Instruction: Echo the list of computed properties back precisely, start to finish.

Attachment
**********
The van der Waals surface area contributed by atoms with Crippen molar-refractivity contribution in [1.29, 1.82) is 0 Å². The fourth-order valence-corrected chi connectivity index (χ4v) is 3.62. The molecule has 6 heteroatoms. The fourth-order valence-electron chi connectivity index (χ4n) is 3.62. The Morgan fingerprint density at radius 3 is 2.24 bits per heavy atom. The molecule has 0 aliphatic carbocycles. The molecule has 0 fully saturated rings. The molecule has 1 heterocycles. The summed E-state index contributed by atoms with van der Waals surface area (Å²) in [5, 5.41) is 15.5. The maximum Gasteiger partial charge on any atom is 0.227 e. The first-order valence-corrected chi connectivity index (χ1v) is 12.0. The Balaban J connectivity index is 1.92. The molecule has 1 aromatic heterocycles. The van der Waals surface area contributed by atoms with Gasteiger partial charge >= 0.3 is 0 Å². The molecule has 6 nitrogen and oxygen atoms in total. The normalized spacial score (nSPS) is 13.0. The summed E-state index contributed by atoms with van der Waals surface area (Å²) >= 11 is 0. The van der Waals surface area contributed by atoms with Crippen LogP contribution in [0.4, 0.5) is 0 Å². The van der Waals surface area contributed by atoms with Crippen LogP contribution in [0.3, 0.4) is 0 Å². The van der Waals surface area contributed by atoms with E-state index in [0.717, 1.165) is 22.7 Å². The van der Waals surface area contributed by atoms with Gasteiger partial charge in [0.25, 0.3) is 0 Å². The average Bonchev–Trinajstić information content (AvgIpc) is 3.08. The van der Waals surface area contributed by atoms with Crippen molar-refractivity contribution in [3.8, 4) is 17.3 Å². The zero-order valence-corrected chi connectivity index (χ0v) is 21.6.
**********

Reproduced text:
The van der Waals surface area contributed by atoms with Crippen molar-refractivity contribution in [1.29, 1.82) is 0 Å². The fourth-order valence-corrected chi connectivity index (χ4v) is 3.62. The molecule has 6 heteroatoms. The fourth-order valence-electron chi connectivity index (χ4n) is 3.62. The Morgan fingerprint density at radius 3 is 2.24 bits per heavy atom. The molecule has 0 aliphatic carbocycles. The molecule has 0 fully saturated rings. The molecule has 1 heterocycles. The summed E-state index contributed by atoms with van der Waals surface area (Å²) in [5, 5.41) is 15.5. The maximum Gasteiger partial charge on any atom is 0.227 e. The first-order valence-corrected chi connectivity index (χ1v) is 12.0. The Balaban J connectivity index is 1.92. The molecule has 1 aromatic heterocycles. The van der Waals surface area contributed by atoms with Gasteiger partial charge >= 0.3 is 0 Å². The molecule has 6 nitrogen and oxygen atoms in total. The normalized spacial score (nSPS) is 13.0. The summed E-state index contributed by atoms with van der Waals surface area (Å²) >= 11 is 0. The van der Waals surface area contributed by atoms with Crippen LogP contribution in [0.4, 0.5) is 0 Å². The van der Waals surface area contributed by atoms with Crippen LogP contribution in [0.3, 0.4) is 0 Å². The van der Waals surface area contributed by atoms with E-state index in [0.717, 1.165) is 22.7 Å². The van der Waals surface area contributed by atoms with Gasteiger partial charge in [0.25, 0.3) is 0 Å². The average Bonchev–Trinajstić information content (AvgIpc) is 3.08. The van der Waals surface area contributed by atoms with Crippen molar-refractivity contribution in [3.8, 4) is 17.3 Å². The zero-order valence-corrected chi connectivity index (χ0v) is 21.6.